Adios Jericho

March 29, 2008 at 10:29 pm | Posted in Fun Indoors | Leave a comment

I was one of the many thousands of Jericho fans who lobbied to save the show from cancellation last year. However, I was unable to watch any of Season 2 until today when I finished all seven episodes in one sitting.

Although I wish that there would be a Season 3, CBS has cancelled Jericho and the finale brings closure to the show on a positive note – the corrupt Cheyenne government should fall and the United States restored. Any resemblance to the current political situation is purely coincidental 🙂 I’m looking forward to the DVDs.

Aspen Terminal

March 25, 2008 at 10:41 pm | Posted in Macintosh, Technology | Leave a comment

Having a jailbroken iPod is pretty cool – I’ve added applications that make it more useful. These include an HP-15C calculator, eBooks, and some games. However, the best addition is shown below. It uses a pie interface to enter escape sequences, but it would be even nicer to use it for alphanumeric entry and do away with the software keyboard. I think I can get used to a pie interface better than a 9-key pad used for text messaging.

Aspen Terminal

Obama on Race

March 18, 2008 at 10:12 pm | Posted in Politics | Leave a comment

We should break out of our ADD-induced coma that passes for political discourse in this country and understand this speech. Let us put ourselves in the shoes of those we disagree with, even for a few minutes.

Big Forehead

March 17, 2008 at 7:58 pm | Posted in Fun Indoors | Leave a comment

 Big Forehead

If anyone knows who she is – please comment.

Another Wall Street Bailout

March 14, 2008 at 8:00 am | Posted in Rants | Leave a comment

Wall Street continues to rob the American people. Somebody please take this company out back and shoot it in the head. Twice.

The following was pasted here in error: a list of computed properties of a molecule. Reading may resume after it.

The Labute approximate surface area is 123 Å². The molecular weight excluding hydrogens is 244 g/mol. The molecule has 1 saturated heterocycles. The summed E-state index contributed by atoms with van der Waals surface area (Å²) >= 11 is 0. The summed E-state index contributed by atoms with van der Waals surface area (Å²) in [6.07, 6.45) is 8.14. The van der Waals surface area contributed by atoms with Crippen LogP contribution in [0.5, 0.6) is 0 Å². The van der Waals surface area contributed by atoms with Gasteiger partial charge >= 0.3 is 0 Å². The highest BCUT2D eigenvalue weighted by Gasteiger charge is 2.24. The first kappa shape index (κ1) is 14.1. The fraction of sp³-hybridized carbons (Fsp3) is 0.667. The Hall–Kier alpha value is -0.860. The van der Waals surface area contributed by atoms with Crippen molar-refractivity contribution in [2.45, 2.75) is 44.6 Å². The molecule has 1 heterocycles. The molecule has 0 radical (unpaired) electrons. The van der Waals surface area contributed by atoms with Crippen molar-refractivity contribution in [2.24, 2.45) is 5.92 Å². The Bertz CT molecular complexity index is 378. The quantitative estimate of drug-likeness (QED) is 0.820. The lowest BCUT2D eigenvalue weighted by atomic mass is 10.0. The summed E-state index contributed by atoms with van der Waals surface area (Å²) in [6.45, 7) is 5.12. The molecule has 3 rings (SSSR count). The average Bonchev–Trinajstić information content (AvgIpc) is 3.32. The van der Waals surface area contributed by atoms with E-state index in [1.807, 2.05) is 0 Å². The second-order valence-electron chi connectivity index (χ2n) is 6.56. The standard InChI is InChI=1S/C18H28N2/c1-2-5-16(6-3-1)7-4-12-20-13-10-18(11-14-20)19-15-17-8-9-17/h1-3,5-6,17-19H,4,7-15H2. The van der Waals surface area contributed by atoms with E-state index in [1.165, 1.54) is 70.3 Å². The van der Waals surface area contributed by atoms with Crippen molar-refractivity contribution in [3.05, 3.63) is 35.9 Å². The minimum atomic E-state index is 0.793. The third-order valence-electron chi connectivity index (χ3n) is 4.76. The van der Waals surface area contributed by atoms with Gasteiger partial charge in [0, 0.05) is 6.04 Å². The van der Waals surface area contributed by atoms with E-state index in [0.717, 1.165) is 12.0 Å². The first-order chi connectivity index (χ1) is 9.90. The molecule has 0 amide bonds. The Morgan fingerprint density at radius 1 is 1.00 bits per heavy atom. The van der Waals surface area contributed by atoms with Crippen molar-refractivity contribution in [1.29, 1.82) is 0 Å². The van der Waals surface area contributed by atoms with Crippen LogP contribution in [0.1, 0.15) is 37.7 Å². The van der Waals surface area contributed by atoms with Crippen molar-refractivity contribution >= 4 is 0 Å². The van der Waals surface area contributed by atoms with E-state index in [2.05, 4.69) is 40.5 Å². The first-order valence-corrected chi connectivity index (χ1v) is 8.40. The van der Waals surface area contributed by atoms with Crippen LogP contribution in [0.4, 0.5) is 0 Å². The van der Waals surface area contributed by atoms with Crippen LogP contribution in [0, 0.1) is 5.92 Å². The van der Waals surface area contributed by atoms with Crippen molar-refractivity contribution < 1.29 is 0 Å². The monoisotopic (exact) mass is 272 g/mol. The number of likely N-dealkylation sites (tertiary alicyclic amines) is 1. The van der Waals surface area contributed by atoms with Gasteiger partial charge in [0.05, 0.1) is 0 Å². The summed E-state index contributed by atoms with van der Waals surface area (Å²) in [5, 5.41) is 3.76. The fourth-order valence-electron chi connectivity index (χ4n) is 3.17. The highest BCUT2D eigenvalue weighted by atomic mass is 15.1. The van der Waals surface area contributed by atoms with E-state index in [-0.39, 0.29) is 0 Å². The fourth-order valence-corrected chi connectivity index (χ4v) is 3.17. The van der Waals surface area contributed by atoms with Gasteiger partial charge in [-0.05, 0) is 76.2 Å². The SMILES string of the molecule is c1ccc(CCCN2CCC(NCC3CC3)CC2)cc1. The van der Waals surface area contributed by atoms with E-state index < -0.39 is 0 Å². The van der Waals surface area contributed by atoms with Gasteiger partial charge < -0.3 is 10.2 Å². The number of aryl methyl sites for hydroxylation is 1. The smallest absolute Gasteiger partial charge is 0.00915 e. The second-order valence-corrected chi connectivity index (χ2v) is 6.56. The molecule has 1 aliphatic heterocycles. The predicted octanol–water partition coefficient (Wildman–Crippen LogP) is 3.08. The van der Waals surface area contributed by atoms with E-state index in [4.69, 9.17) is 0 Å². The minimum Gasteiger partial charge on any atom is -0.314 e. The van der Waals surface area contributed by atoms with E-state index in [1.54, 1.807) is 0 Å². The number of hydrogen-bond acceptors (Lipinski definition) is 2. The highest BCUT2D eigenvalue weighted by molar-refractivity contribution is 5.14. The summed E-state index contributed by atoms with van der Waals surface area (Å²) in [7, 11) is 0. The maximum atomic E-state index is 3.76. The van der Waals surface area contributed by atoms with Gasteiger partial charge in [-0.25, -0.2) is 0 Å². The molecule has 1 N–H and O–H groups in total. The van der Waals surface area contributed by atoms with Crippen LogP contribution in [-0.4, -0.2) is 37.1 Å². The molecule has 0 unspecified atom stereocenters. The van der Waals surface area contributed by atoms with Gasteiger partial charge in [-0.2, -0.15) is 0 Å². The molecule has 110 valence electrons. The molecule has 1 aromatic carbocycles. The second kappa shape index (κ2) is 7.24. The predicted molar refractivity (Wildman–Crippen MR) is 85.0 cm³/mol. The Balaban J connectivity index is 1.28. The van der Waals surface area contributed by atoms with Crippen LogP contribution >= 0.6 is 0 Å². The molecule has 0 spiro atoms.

Thoughts on iPhone SDK

March 8, 2008 at 10:04 pm | Posted in Macintosh | Leave a comment

The March 6th iPhone SDK announcement may seem mundane in the eyes of most people. However, as with the iPod introduction in the wake of 9/11, last week’s event as the US slips into a recession will be looked upon as the transformation of Apple into a dominant force in enterprise computing.

Some facts:

  1. iPhone 2.0 allows third party development using the Cocoa API on a Mac-only development platform.
  2. Full support of enterprise requirements, including licensing Microsoft Exchange technology.
  3. SDK support for gaming using the iPhone/iTouch unique (and patented) touchscreen, accelerometer, and software.
  4. iPhone 2.0 software will be distributed using the iTunes music store and will not require tethering to a Mac or PC.
  5. iFund – $100+ million to create startup companies creating iPhone 2.0 software.

Here are the implications of each:

  1. What the SDK will do for Apple is initiate a “halo effect” in corporations just as it used the iPod to get consumers to buy Macs. Once enterprise developers start using Xcode, they will be more likely to develop Mac applications. After all, programmers like shiny new stuff rather than buggy and boring Microsoft tools.